A Survey of Values and Practices in Open Source Software Ecosystems. And I went to Google and I put in four words
that I think anybody looking for that…for anything on that particular topic might use
in order to conduct their search. And the study that’s in our KiltHub repository
came up as number 1. And I’ve done this with a number of other
deposits that are made to Figshare that’s very discoverable through Google. So I did…I’m never sure of what the secret
sauce is going into Google’s search engine, so I controlled for location using the VPN
and thought I was in Kentucky, even though I was in CMU’s campus, and I used a private
browser to control for search history and it all still comes out the same….that it’s
very high in the search results. So I’m going to switch gears a little bit
now and talk about some of the implementation challenges we have had with our research information
management system RIM or CRISS that might interchange with those on campus. The first is curating profiles. So in Elements the faculty’s publication
is drawn or harvested from a number of data sources like SCOPUS and Web of Science and
a number of others. However, they’re not always accurate out
of the box or when they run their first initial harvesting polls from those sources. And that’s for a number of what I would
think acceptable reasons…those name variations at play here where researchers may be confused
with other researchers out there in the ecosystem and academia. And also incorrect linkages to identifiers,
and by that I mean that the…identifier, particular researcher correctly with their
SCOPUS ID, or may associate a researcher with the wrong SCOPUS ID, or there may also be
more than one SCOPUS ID, as we’ve come to find, for researchers and they may not be
including them all or including the best one. So we’ve found, or decided, that we need
to really go through and check all the faculty publication profiles to make sure that they’re
reasonably accurate before we turn them over to the faculty members. And that’s required a lot fo time and effort. A rough back of the envelope math would say
it’s probably between four to five hundred man hours in order to go through and take
at least a quick look at every faculty member and for some faculty to dive much deeper in
order to figure out why their results are not close to being accurate and figure out
what the problem might be. So we at CMU have a very decentralized campus. And I think the United States
Around the time of the Articles of Confederation between the Revolutionary War and the adoption
of the Constitution, as a not bad example of the way things are at CMU. The colleges hold a lot of autonomy. They hold a lot of control over their decision
making and that has created challenges for us when implementing a common RIM or CRISS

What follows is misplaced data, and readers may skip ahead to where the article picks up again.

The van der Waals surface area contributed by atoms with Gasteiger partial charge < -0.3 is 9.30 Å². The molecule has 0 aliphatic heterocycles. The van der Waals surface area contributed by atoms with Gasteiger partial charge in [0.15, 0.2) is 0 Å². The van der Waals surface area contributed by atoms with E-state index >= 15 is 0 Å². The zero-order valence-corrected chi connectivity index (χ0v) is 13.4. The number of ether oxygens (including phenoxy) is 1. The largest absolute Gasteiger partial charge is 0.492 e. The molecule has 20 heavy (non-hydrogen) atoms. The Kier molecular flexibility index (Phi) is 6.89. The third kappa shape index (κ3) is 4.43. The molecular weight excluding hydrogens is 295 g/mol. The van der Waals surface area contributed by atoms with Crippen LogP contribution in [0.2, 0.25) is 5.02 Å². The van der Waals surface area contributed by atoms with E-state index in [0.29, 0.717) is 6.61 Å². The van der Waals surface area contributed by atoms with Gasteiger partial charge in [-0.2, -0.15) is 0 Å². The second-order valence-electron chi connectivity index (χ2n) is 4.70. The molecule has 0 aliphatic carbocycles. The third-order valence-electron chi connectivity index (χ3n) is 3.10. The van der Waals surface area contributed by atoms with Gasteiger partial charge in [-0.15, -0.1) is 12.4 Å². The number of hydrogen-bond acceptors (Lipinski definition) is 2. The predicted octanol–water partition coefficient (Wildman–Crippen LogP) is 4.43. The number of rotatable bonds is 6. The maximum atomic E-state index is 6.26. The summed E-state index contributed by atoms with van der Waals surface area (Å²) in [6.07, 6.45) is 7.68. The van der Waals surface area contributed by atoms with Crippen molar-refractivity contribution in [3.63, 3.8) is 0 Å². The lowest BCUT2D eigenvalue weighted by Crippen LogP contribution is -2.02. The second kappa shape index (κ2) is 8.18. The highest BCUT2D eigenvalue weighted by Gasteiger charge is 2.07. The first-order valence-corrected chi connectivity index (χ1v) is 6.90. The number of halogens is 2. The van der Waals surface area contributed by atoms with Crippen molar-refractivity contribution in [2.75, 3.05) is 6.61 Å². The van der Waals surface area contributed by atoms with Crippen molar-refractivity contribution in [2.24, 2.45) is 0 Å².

across the campus. Challenges, for example, for different expectations
and needs for RIM among the different colleges. There’s different annual review processes
and forms that each of the colleges use. And there’s also different …they have
different current approaches to tracking their research output. They might be using different systems altogether
from one college to the next Which makes it difficult. Instead of going from one current system to
another new system, we’re going from multiple different systems to bring everybody together
on board on one common system. And then finally, is technology integration
taking full advantage of Elements and all of its capabilities? It would mean being able to harvest information
from, for example, our current systems that hold grant information, systems that hold
our teaching information and evaluations and so forth, all of that can be harvested directly
into Elements automatically, but there may be integration challenges depending on the
type of technology that is currently in use. For example, if it’s been built internally
it might need some modification or a fair amount of work form developers in order to
figure out how we can harvest that and bring it directly into Elements. And so, for some more lessons learned here,
that We’ve had with both KiltHub and Elements,
integrating them onto the campus, first is Google Scholar. So when I spoke about the great discoverability
that we have with KiltHub through Google, but we have not found that to be the case
with Google Scholar. We were expecting better visibility for our
research products in KiltHub on Google Scholar, but it’s just not there yet. They’re not findable through that particular
platform. That’s under investigation. We’re working with our partners at Digital
Science and Figshare to determine why, but that’s something that we hope to improve
upon. The second, these are good problems to have,
as we…when we rolled out KiltHub earlier this year in a soft launch, we got some interest
from some faculty to deposit their data into KiltHub, which was successfully done, but